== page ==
Interview Magazine Closes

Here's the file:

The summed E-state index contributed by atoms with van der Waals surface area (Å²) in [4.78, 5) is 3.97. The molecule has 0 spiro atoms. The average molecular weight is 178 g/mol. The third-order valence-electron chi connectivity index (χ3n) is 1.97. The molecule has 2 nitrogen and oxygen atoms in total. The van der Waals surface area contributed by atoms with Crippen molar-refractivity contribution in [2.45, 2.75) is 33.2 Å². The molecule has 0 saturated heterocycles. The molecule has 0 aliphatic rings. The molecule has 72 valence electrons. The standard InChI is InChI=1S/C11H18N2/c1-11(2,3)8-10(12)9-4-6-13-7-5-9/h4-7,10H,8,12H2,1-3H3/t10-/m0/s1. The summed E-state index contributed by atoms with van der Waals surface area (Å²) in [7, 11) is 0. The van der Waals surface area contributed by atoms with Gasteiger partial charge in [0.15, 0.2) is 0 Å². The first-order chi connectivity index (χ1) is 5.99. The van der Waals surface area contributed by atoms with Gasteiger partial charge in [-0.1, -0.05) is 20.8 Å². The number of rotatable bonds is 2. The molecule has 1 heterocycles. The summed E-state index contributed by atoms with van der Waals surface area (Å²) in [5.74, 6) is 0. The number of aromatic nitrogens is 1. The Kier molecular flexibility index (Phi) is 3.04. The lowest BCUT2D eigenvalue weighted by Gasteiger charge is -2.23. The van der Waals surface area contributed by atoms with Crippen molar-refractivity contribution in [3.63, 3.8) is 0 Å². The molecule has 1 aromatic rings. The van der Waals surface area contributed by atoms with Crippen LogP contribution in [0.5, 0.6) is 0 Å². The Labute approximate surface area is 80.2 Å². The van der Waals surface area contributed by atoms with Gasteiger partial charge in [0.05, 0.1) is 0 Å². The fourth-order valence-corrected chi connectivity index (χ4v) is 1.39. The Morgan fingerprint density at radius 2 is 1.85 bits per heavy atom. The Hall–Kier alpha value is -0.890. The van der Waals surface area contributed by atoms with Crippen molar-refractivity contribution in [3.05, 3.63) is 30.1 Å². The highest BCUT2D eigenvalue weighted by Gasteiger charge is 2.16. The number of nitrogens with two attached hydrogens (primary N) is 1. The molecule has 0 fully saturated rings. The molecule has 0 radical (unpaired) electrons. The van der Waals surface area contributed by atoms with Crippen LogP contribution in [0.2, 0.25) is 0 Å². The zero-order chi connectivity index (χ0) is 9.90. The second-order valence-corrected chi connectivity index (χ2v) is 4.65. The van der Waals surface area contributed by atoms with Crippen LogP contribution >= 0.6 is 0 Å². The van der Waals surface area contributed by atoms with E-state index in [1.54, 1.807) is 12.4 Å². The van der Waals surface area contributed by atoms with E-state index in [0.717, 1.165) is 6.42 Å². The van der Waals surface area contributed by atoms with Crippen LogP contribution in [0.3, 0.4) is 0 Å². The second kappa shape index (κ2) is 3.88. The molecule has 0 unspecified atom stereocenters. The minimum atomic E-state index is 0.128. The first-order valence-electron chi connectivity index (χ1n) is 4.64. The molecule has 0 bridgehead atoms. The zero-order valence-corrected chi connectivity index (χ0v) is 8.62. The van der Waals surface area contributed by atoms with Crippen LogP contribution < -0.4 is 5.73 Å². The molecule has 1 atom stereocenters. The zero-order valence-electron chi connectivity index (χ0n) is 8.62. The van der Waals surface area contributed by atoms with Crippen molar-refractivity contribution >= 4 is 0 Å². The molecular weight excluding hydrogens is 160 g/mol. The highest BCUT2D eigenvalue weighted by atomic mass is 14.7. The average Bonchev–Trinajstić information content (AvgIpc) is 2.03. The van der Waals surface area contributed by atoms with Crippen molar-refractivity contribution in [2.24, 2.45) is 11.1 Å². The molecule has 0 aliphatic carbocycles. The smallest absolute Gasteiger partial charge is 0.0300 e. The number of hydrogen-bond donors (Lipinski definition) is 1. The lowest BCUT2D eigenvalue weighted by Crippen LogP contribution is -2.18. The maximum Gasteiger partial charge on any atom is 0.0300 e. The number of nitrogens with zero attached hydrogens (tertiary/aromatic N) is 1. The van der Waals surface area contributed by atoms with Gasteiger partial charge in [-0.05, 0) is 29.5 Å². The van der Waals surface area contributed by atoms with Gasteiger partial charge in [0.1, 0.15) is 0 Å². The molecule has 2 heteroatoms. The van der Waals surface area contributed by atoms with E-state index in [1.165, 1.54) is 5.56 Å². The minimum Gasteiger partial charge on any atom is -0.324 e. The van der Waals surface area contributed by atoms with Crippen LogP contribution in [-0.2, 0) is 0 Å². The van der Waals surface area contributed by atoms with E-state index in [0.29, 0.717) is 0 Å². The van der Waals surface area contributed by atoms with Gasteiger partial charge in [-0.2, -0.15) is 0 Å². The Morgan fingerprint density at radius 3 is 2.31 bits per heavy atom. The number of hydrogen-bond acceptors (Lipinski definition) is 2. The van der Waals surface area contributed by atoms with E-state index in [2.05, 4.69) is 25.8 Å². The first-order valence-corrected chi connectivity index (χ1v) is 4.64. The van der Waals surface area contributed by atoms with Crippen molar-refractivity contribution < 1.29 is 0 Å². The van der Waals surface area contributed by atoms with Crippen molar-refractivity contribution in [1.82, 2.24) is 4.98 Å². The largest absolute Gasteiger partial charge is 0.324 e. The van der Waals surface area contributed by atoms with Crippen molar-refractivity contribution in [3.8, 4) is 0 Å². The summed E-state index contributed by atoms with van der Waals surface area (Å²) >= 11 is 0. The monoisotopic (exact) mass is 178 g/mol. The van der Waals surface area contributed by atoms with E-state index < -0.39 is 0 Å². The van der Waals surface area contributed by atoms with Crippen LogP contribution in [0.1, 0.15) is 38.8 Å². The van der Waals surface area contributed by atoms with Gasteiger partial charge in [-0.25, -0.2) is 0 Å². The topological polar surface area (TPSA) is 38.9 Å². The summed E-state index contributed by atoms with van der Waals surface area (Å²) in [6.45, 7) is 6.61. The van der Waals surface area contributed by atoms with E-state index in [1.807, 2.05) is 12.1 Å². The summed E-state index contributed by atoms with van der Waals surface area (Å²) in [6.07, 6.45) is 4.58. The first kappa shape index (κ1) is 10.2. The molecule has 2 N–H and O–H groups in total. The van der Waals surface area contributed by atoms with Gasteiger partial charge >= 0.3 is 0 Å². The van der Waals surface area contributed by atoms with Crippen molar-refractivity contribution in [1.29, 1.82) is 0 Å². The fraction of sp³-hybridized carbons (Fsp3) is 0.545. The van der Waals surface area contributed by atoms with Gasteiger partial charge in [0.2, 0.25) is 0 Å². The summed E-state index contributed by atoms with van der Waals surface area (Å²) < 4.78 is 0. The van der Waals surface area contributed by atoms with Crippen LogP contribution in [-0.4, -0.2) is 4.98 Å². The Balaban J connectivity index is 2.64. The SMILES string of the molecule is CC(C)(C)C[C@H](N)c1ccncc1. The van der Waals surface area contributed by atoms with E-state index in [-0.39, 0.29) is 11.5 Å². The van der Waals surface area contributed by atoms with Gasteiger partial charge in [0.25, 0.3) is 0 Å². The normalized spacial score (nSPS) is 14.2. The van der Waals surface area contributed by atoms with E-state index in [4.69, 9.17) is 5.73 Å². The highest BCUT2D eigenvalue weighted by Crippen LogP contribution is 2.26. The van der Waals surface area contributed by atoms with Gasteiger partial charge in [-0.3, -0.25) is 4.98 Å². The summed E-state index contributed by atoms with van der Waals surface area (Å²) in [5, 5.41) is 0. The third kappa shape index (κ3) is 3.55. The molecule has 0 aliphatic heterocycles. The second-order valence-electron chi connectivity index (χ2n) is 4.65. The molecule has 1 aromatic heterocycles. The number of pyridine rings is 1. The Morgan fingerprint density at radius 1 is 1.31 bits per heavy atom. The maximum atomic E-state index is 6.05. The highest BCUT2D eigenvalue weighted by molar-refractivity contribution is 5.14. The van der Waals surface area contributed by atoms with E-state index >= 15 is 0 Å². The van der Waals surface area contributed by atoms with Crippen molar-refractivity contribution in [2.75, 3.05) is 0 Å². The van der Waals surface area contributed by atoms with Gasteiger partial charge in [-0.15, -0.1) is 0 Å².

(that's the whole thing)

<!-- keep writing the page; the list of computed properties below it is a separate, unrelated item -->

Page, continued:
Andy Warhol believed that people should live in outer space. He told Glenn O’Brien so in 1977. “Oh yeah, I think that would be really great,” he told Glenn (future Editorial Director of Interview come 2008). “Would you like to live in outer space?” Glenn asked him. “No, I really hate heights. I always like to live on the first floor,” Warhol said. He had created his own outer space, feet firmly on the ground, with Interview Magazine, or as many referred to it, the Crystal Ball of Pop in 1969 alongside British journalist John Wilcock. It was a whirlwind fantasy factory of celebrities, fashion, musicians, geniuses – the Pop bible. It was the pioneer of all things pop, nailing downtown New York, into the underground and always emerging with everything we needed to know. A true reflection of its time. Overnight we learnt that Interview Magazine is folding after almost 50 years, the news breaking on Twitter via current staff members. The news, whilst devastating, is not surprising: it was reported by the New York Observer on Monday that the publication was liquidating its assets amid huge lawsuits. Not ideal and not the Interview we will remember but oh how we will remember the Warhol driven machine that roared through the ‘70s and ‘80s until his death, always getting the best interviews and iconic covers. It was the coolest American Dream of magazines, although Warhol didn’t believe in such a dream. “Do you believe in the American Dream?” Glenn asked him. “I don’t,” Warhol replied, “but I think we can make some money of it.” We like his style. Interview Magazine did it so well.